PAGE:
During their investigation into the University’s carbon footprint, the group further investigated the environmental impact that study-abroad programs have. This led to the discovery that a typical Boeing 747 aircraft emits one ton of carbon dioxide per 2,000 miles traveled. Based on statistics from the University’s Office of Global & Off-campus Education, this means that students traveling to Europe alone in the summer of 2014, fall of 2014, and spring of 2015 have caused the emission of more than 615 tons of carbon dioxide. The amount of trees that would need to be planted to offset this number is about one tree per ton of carbon dioxide, and even then it would take each tree its full lifetime to absorb just one ton of carbon dioxide.

The University is not the only school that has recognized the paradox of sustainability and studying abroad. In fact, there are many other colleges and universities that are attacking the issue head on, though it is not an easy task. Middlebury College has a program called Sustainable Study Abroad, which takes the angle of limiting your ecological footprint while studying abroad. The program grabs students’ attention by providing harsh facts, such as that traveling 2,000 miles in an airplane emits one ton of carbon dioxide per passenger, and that during the academic year each Middlebury student is responsible for nearly three tons of carbon dioxide emission for energy use. Schools like Middlebury are offering grants to students doing research on sustainability while abroad, purchasing carbon offsets, and taking charge of other green initiatives.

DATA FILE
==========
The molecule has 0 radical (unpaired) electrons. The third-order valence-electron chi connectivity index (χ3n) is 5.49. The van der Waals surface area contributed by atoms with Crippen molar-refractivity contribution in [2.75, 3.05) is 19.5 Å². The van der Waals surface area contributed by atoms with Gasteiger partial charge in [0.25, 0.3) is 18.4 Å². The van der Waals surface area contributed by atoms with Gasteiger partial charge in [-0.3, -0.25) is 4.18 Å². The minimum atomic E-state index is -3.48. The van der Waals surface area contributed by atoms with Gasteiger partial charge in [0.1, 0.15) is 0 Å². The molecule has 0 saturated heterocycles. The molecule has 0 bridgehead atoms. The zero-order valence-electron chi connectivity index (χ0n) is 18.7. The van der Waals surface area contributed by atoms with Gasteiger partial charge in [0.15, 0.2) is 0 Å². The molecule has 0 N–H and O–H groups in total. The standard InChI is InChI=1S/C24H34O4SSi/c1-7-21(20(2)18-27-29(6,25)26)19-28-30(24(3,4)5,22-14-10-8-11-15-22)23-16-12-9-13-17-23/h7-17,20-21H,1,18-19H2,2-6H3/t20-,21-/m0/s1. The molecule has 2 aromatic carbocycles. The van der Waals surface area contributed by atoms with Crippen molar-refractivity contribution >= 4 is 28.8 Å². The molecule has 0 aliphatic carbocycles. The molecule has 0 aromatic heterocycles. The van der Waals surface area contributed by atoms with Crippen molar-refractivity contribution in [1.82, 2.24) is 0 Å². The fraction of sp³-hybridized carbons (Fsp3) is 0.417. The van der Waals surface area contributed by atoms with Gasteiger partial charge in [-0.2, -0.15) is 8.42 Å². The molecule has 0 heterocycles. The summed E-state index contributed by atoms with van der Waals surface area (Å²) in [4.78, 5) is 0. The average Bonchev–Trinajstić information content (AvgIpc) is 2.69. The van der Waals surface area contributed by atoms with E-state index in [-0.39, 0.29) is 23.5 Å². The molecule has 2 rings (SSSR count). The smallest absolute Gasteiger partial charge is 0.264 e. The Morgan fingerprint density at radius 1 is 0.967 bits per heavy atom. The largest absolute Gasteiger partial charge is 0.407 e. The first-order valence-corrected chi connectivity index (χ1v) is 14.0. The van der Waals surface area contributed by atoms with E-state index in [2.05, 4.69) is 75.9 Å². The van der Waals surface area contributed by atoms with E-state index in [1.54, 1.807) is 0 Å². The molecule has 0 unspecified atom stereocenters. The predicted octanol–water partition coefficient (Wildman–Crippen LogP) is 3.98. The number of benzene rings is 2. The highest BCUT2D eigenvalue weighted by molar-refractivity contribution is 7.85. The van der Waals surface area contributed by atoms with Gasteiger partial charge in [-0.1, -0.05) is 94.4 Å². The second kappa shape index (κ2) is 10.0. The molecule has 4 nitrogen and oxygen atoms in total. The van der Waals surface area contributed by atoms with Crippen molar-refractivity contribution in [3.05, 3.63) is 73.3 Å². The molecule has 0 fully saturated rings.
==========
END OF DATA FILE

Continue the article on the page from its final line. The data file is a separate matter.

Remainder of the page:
Similarly, larger schools such as Georgetown University are providing students with useful information on how they can reduce the amount of carbon dioxide and other greenhouse gases that they produce. They also provide green passports and money for sustainability research. Additionally, they endorse sites such as Sustainable Travel International, which allows you to calculate how much carbon dioxide you will be producing in the hopes of preemptively decreasing your emissions.

“Your experiences overseas and your actions when you return to the U.S. may be the most important carbon offset of all. If you make new discoveries about environmental sustainability while abroad and begin to challenge your local community to develop more ecologically sound practices after your return to the U.S., the environmental costs of your travel will become a valuable investment in our collective future,” Georgetown University’s Office of Global Education said.

The fact that the University promotes sustainability while causing the emission of more than 615 tons of carbon dioxide through study-abroad programs to one continent alone is not as well-known on campus as the University’s highlighted sustainability efforts themselves. As a result, the University may find itself needing to adopt more aggressive programs such as those of Middlebury or Georgetown that highlight the damage as well as the solution.

For now it seems that Whiting sums it up succinctly:

“Bucknellians should care about this topic because they should know what impact they are having on this earth. Carbon footprint is an afterthought for most students, so bringing this to attention may help students become more interested in reducing their carbon footprint,” Whiting said.